The Kenya Electricity Generation Company (KenGen) is diversifying its business to selling geothermal steam and commercial drilling services apart from its core business of electricity generation.
The company plans to set up a subsidiary that will oversee its non-core activities that are proving to be critical revenue streams.
The subsidiary will also offer consultancy services for players in geothermal, mining as well as oil in Kenya and the region.
KenGen currently accounts for more than 75% of the country’s total installed capacity as a result of intense energy generation projects, notably geothermal, whose total installed capacity is 533.8MW.
The company however seeks to generate at least 2,500MW of geothermal power by 2025.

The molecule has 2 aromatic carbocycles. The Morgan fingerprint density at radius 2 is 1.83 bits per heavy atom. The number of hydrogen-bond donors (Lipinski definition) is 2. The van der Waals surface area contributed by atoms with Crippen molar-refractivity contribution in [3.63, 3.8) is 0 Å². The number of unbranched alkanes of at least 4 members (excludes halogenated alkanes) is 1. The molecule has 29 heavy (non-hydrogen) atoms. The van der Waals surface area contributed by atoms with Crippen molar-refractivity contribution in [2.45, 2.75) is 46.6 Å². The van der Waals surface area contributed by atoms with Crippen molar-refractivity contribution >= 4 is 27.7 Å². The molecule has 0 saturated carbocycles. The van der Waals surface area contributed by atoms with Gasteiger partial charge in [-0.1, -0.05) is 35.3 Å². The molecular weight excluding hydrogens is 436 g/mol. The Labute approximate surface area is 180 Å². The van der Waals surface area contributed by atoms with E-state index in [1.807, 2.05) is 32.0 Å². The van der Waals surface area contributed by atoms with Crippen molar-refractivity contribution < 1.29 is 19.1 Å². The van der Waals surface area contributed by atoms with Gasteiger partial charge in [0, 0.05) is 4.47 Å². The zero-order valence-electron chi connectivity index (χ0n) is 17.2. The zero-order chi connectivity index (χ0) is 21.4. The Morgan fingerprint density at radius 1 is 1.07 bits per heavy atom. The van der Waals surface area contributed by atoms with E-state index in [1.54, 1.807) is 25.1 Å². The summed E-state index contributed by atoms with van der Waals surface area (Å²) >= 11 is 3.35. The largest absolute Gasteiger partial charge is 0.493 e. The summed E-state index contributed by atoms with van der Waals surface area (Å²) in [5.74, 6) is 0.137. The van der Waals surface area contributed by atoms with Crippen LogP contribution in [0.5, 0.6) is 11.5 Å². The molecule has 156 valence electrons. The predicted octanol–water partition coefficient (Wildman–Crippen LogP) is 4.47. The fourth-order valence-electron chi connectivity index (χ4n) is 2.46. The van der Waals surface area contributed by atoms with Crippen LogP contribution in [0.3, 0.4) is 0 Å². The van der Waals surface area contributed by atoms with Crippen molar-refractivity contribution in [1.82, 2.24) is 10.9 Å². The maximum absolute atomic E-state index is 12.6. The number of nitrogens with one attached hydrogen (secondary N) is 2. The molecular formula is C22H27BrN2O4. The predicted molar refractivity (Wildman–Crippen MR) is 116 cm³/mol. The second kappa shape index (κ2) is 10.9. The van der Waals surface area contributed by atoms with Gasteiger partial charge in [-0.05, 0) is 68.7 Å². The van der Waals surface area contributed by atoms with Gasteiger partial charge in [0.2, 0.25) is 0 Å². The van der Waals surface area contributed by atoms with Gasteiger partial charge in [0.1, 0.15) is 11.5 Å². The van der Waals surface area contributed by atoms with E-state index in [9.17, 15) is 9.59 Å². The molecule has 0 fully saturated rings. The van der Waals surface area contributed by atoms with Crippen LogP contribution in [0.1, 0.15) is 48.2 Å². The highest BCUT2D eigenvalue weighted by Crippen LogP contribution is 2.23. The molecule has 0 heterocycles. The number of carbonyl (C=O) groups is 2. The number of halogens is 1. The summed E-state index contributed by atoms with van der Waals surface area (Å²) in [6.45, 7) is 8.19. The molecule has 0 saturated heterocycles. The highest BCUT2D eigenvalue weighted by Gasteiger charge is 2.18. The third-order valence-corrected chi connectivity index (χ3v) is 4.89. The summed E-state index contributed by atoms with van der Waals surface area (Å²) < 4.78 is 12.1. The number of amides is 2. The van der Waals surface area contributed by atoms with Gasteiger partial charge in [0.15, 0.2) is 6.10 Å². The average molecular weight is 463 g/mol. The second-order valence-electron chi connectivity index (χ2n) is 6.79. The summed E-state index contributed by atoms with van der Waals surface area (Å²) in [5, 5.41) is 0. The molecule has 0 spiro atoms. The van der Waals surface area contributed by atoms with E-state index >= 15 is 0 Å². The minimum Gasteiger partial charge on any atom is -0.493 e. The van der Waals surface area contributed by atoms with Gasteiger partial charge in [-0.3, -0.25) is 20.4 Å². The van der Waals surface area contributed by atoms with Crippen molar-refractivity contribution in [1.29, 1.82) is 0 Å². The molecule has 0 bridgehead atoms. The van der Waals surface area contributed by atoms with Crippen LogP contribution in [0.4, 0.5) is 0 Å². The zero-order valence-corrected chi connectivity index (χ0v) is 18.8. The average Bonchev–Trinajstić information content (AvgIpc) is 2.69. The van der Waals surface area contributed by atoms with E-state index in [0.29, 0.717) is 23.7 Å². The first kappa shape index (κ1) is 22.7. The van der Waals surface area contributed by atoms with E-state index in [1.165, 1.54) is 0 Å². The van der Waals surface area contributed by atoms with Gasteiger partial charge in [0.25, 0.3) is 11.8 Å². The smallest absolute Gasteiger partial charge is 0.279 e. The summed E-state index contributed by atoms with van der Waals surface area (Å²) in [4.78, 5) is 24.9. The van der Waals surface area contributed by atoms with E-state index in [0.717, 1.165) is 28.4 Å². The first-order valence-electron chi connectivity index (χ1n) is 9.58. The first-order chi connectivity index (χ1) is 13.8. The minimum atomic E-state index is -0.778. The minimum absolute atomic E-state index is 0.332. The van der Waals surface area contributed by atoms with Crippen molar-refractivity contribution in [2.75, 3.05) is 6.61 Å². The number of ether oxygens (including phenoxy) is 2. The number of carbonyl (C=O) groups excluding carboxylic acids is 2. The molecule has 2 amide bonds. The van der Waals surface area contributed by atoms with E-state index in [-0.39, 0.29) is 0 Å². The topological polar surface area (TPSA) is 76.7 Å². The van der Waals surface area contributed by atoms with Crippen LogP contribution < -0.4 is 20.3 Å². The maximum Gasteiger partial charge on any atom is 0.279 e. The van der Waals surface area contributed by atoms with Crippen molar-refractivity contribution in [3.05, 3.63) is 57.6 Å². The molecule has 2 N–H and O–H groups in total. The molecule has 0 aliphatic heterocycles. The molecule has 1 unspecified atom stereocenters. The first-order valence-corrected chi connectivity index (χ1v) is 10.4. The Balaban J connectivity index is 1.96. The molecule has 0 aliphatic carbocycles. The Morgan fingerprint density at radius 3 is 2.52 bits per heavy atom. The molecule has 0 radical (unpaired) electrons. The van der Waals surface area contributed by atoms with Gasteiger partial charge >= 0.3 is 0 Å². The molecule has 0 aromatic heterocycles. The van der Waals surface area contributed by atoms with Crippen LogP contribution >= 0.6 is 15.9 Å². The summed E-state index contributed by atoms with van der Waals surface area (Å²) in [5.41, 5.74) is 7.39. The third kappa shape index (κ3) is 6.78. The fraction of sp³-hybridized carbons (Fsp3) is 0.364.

The cost of generation is pushing the company to diversify into other potentially new revenue streams.
KenGen chairman Joshua Choge says the company is setting up a fully owned subsidiary to undertake commercial ventures such as sale of steam which could be used in homes or green house farming.
Speaking to shareholders during a tour of Kipevu thermal power plant, Choge said the new venture will aid the company in delivering the targeted 10% return on investment and also reduce the cost of power.
KenGen is currently undertaking projects with total a capacity of 720MW to be completed by 2020 at a cost of 200 billion shillings as is targets to reduce reliance on thermal plants as well as provide stable energy during a slump in hydrology as a result of bad weather.
300 shareholders toured the plant before hosting of the annual general meeting slated for this month.